DeMille v. State

Annotate this Case

581 P.2d 675 (1978)

Tommy A. DeMILLE, Petitioner, v. STATE of Alaska, Respondent.

No. 3927.

Supreme Court of Alaska.

July 31, 1978.

*676 Mark R. Moderow, Moderow, Walsh, Johnson & James, Anchorage, for petitioner.

Robert C. Bundy, Asst. Dist. Atty., Joseph D. Balfe, Dist. Atty., Anchorage, and Avrum M. Gross, Atty. Gen., Juneau, for respondent.

Before BOOCHEVER, Chief Justice, and RABINOWITZ, CONNOR, BURKE and MATTHEWS, Justices.



On October 24, 1977, a criminal complaint was filed against petitioner Tommy DeMille charging him with the offense of grand larceny. Thereafter, on November 9, 1977, DeMille turned himself in to the Alaska State Troopers. On this same date DeMille appearing with his counsel, Mark Moderow was arraigned in district court in Palmer, Alaska.[1] Subsequently, on January 12, 1978, an indictment was returned against DeMille; and arraignment proceedings were held before Superior Court Judge Ralph Moody on January 17, 1978.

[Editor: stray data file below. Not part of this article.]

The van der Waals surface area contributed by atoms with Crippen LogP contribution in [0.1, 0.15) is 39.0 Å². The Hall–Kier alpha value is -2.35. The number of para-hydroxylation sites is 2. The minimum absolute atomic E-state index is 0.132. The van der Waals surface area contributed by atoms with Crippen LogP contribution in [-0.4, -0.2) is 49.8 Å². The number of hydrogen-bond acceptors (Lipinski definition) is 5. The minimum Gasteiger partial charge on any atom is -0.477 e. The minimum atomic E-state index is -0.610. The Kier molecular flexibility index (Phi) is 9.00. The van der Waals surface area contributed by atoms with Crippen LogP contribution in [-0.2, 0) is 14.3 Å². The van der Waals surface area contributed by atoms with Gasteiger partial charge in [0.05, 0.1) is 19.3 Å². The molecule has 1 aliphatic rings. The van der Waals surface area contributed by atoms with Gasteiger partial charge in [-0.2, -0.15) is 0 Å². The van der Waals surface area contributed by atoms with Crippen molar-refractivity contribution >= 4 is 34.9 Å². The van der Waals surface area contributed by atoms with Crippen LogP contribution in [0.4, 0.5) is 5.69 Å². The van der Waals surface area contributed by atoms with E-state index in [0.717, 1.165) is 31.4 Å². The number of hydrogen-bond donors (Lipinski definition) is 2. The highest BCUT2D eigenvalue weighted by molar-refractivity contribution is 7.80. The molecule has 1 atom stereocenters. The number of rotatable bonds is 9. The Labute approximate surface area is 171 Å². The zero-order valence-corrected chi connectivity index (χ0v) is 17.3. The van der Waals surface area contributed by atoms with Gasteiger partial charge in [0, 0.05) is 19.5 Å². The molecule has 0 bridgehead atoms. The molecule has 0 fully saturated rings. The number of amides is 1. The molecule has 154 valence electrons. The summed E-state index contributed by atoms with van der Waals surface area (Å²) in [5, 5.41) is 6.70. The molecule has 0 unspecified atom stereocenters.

At this arraignment DeMille again appearing with his counsel, Mark Moderow entered a plea of not guilty. Trial was set to commence the week of March 20 before the first available judge[2] and an omnibus hearing was scheduled for February 9, 1978. No objection was made by DeMille's counsel to this trial date setting. It further appears that the clerk of the superior court inadvertently listed the commencement date of the Criminal Rule 45 time period as January 9, 1978, with the expiration date as falling on May 9, 1978.[3] On March 13, 1978, the 124th day after DeMille's surrender and arraignment, his counsel filed a motion to dismiss for failure to comply with Criminal Rule 45.[4]